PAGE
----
Carbon Tax and the Impact on the Road Freight Industry
As we watch the drama unfold around the Governments’ Carbon Tax, there is much concern over whose pockets will cover these extra costs.
With the cost of fuel steadily rising and the current fuel rebates being threatened, it is no wonder that the market is lacking confidence.
The QTA and ATA along with other industry representatives have been lobbying hard to get the point across about the industries concerns on the impact of Carbon Tax, particularly the use of diesel in road transport. They have argued strongly that trucking operators should be exempt from the carbon tax altogether. It was pointed out that our industry has reduced its greenhouse gas emissions by 35% since 1990 and has cost us hundreds of millions of dollars to do so.
The PM quoted “families, tradies and small business people do not have to worry about a petrol price increase” and it was argued that 85% of trucking businesses have five employees or fewer, so are in the same position as small businesses as others in the economy that the Government has pledged to protect.
After hard attempts and efforts, the announcement was made that the trucking industry will be exempt from the carbon tax until the 1st July 2014. The first reaction was one of disappointment but the decision will give small trucking businesses breathing space and a further 2 years to continue lobbying and put forward the argument that there are a range of complimentary measures which Government can introduce to assist in contributing to a clean energy future other than a tax.
So currently the operators receive a tax credit of 15.043 cents per litre which on the 1st July 2014 will fall 6.858 cents per litre, matching the planned 2014-15 carbon price of $25.40. This is expected to cost the industry and its customers $510 million in 2014-15 alone. And it just gets worse. The industries fuel tax credits will then decrease each year as Australias tax carbon price rises. Operators will not be able to absorb the costs……our customers and Australian consumers will pay.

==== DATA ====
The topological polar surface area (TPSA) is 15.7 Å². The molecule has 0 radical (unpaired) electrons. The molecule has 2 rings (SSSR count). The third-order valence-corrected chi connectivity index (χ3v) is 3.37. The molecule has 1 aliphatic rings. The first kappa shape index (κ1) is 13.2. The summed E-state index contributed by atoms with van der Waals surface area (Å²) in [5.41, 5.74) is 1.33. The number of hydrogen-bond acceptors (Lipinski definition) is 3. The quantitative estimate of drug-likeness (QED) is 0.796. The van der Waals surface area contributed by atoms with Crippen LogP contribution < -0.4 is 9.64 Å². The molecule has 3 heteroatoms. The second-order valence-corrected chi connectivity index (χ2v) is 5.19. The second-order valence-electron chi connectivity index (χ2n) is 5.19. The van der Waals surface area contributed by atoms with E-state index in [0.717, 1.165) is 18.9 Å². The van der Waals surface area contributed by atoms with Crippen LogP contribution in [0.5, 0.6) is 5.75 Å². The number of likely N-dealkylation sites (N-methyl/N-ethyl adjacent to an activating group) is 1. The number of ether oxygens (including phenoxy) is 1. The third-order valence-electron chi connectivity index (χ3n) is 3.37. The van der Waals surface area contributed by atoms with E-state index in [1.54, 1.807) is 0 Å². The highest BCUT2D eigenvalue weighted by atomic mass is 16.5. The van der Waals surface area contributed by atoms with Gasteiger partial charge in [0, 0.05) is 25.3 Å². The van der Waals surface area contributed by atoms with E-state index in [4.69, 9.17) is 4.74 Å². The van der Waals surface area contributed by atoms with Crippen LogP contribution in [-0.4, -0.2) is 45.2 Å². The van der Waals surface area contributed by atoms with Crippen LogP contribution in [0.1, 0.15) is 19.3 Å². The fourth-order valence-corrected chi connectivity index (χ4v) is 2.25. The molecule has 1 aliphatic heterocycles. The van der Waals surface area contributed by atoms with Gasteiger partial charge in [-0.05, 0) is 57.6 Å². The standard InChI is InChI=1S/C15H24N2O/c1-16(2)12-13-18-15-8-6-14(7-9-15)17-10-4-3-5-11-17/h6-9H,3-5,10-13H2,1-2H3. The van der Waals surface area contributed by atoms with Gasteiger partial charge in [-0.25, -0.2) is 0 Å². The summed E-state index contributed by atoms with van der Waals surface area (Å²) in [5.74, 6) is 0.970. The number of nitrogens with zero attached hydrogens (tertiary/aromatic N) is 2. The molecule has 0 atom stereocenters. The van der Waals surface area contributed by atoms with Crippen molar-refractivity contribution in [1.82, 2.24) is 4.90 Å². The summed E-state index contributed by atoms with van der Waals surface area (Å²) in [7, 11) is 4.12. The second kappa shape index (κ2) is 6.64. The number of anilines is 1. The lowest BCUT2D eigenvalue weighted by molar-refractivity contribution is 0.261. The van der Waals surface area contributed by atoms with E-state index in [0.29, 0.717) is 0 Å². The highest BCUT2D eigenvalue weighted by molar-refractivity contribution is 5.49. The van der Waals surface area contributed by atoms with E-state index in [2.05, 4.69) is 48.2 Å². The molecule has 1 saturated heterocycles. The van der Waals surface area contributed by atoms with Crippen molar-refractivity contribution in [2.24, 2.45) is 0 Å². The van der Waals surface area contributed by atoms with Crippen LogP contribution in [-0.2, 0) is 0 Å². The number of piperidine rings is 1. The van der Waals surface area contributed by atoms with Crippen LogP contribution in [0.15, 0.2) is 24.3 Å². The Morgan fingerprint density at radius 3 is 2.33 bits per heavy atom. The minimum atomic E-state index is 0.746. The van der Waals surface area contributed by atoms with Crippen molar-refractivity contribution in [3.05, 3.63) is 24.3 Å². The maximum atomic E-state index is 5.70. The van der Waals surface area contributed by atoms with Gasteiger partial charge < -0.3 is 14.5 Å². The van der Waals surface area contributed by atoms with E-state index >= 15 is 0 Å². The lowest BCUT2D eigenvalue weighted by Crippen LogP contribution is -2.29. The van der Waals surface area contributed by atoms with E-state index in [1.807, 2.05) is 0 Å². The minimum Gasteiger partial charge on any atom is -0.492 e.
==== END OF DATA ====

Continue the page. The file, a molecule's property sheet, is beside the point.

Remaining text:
This delay till 2014 is giving trucking business breathing space to increase fuel efficiency and renegotiate contracts with their customers. This is why Cannon Logistics are researching innovative technologies to decrease the emissions of our operations because if fuel consumption can be decreased, then the cost of providing freight services can be decreased. It’s just good business.
These initiatives are evident in the ‘Freight Smart Grant’ awarded to Cannon Logistics by The Queensland Transport and Logisitcs Council which was mentioned in our first blog, for work testing and implementing new refrigeration lubricants that potentially save up to 30% on running costs.
Cannon Logistics also have one of the youngest Fleets in Southeast Queensland with an average vehicle age of 2.5 years. This minimises emissions further by ensuring the latest mechanical technology and vehicle health.
Grants like the ‘Freight Smart Grant’, which encourage industry to look outside the traditional and actively pursue new and efficient technologies is definitely a path that has the preferred support of Cannon Logistics.
We will endeavour to keep you updated on the progress of our “Freight Smart Grant” and the continued discussions with Government regarding the carbon tax debate. To keep up to date on these issues, please subscribe to our blog.